• Third-degree – 1-3.75 years imprisonment

If the prosecution is unable to prove the charges, you may still be charged with misdemeanors.

  • Trespassing – 6 months imprisonment and $2,500 in fines
  • Unauthorized entry – 4 months imprisonment and up to $750 in fines
  • Aggravated trespass – 18 months and up to $150,000 in fines

How do I defend against home invasion charges?

Not all allegations of home invasion are legitimate. Your lawyer will prepare for your defense by analyzing the circumstances surrounding your arrest. Your alleged criminal behavior will also help prepare for the defense. To prove your innocence, your lawyer may use the following defense strategy:

  • Defendant has no plan of committing a crime. In this case, it would be a simple case of trespass.
  • A person entered the property by mistake.
  • The defendant was wrongfully identified as an offender.
  • The structure didn’t resemble a residential property.
  • Not an unlawful entry, or the defendant had permission to enter.
  • False accusation.
  • Wrong identification.
  • Not enough evidence.

The court doesn’t take to people home invasion. The sentence is pretty severe if convicted, and you would spend some serious time behind bars. An experienced criminal defense attorney should:

  • Build a case stressing why you are not guilty
  • Get a plea bargain if convicted
  • Reduce your sentence if convicted

Home invasion laws

A home invasion happens when people enter a building or vehicle with the intent to commit a crime. The home invasion law is divided into three code sections varying in severity. The first degree is the most severe offense and attracts a maximum penalty. A crime of home invasion requires proof of the following beyond reasonable doubt.

  • First Degree: Defendant entered and remained on the property to commit a felony or theft. Between entry and exiting the property, the offender possessed a dangerous weapon, or firearm.
  • Second Degree: Defendant entered the property intending to commit a crime(theft or felony).
  • Third Degree: The offender entered the property by breaking in or force intending to commit a crime.

Every classification has a minimum sentence and a maximum sentence. The class is decided depending on the structure where the invasion happened. Other factors play a significant part in deciding the felony.

Home invasion robbery

Home invasion robbery is when someone enters a property to commit theft. More often than not, it involves threat, assault, and violence. A property here includes a residence of any kind such as:

  • Condo
  • House
  • Apartment
  • Hotel/Motel

Apart from that, the offender may also possess a dangerous weapon such as a firearm. Home invasion robbery is one of the most serious crimes in the eyes of criminal law. If a weapon was deployed, the charge attracts a maximum penalty.

Most offenders operate in groups and are unemployed males. They depend on the sudden burst of entry to create chaos. They gain control over the occupants soon enough. More often than not, they use deadly weapons in the process. The victims are often the elderly or those who live alone.

To prove the charges, the prosecutor should prove the following without reasonable doubt:

  • Offender entered the dwelling with the occupants present
  • Offender had the intention of robbing the people inside and/or also did so.

Penalties for home invasion robbery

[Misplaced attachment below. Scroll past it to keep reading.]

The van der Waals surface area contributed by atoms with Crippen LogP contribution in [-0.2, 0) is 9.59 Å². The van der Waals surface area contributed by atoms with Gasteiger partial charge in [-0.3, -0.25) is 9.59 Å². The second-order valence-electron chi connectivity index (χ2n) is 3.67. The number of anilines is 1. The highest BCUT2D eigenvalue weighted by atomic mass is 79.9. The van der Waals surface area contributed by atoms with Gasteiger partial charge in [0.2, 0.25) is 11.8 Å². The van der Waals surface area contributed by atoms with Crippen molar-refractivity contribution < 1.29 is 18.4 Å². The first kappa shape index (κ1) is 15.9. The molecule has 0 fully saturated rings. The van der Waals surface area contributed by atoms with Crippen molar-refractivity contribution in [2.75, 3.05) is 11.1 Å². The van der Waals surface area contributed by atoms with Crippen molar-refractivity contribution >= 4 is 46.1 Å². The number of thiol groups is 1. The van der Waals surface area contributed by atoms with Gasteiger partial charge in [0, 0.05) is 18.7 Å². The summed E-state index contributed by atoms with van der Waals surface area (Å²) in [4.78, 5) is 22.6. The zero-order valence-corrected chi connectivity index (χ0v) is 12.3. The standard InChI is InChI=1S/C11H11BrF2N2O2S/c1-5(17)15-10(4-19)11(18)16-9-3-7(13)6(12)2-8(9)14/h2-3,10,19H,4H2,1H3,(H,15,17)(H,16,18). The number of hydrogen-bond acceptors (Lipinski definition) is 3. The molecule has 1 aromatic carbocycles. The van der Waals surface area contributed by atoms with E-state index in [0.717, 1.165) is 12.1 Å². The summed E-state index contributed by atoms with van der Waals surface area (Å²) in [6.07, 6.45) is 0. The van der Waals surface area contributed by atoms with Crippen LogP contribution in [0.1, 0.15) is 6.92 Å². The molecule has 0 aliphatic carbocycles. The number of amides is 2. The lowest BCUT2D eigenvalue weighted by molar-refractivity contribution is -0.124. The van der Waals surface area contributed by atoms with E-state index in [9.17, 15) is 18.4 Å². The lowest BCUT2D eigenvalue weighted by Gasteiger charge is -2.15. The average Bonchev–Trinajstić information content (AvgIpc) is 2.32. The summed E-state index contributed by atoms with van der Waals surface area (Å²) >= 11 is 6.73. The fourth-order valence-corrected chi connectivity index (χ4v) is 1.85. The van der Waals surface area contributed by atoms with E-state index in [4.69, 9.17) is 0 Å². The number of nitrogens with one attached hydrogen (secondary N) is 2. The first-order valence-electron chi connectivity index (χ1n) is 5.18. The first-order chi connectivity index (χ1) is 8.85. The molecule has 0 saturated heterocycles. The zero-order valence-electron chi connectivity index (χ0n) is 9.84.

Home invasion robbery happens when the defendant enters a property to commit a theft. Most states treat home invasion robberies as serious offenses. The penalty goes up depending on the offense and if the perpetrator has a weapon. Moreover, the prison term can go up if there are any aggravating factors present. For example, prior felony convictions.

Here are the charges and the prison terms. This is subject to change depending on the changes in the laws.

  • Class 2 Felony – Up to 10 years imprisonment and/or up to $150,000 in fines
  • Class 3 Felony – Up to 7 years imprisonment and/or up to $150,000 in fines
  • Class 4 Felony – Up to 3 years in prison and/or up to $150,000 in fines

Home invasion vs. burglary

A burglary happens when someone enters the property intending to commit theft. It can be a residence, place of work, vehicle. Additionally, the offender may also commit battery or assault during the process.

In contrast, with a home invasion, the perpetrator enters a property without permission, often forcibly. The property should be occupied, but the homeowner or resident need not be there at the time of the offense.

In the eyes of the court, to prove burglary, the prosecutor requires proof that the offender had the intent to commit a crime. But in the case of home invasion, they require proof of forcible entry. However, both crimes are serious offenses. Therefore, they carry a heft sentence both in jail terms and fines.

Few states charge home invasions as first-degree burglary. At the same time, home invasion robbery is a first-degree felony. Hence, it is punishable and sentenced to thirty years imprisonment.

Conclusion

Home invasion, otherwise called residential burglary, is classed as a violent crime. And hence these cases are not brushed off by law enforcement. The prosecutors have to prove the specific intent of the charge of a home invasion beyond doubt. They will use everything, from witness statements to forensics, to prove their case. Home invasion cases often depend on the alleged victim to name the offender.

The guilty verdict from a home invasion conviction can hound you for ages to come. So, if you are charged with home invasion, robbery, or any other crime, consult with an experienced criminal defense attorney. Most of them offer a free consultation for your first meeting at least. Any confidential or sensitive information you share with your criminal defense lawyer is bound by the attorney-client relationship.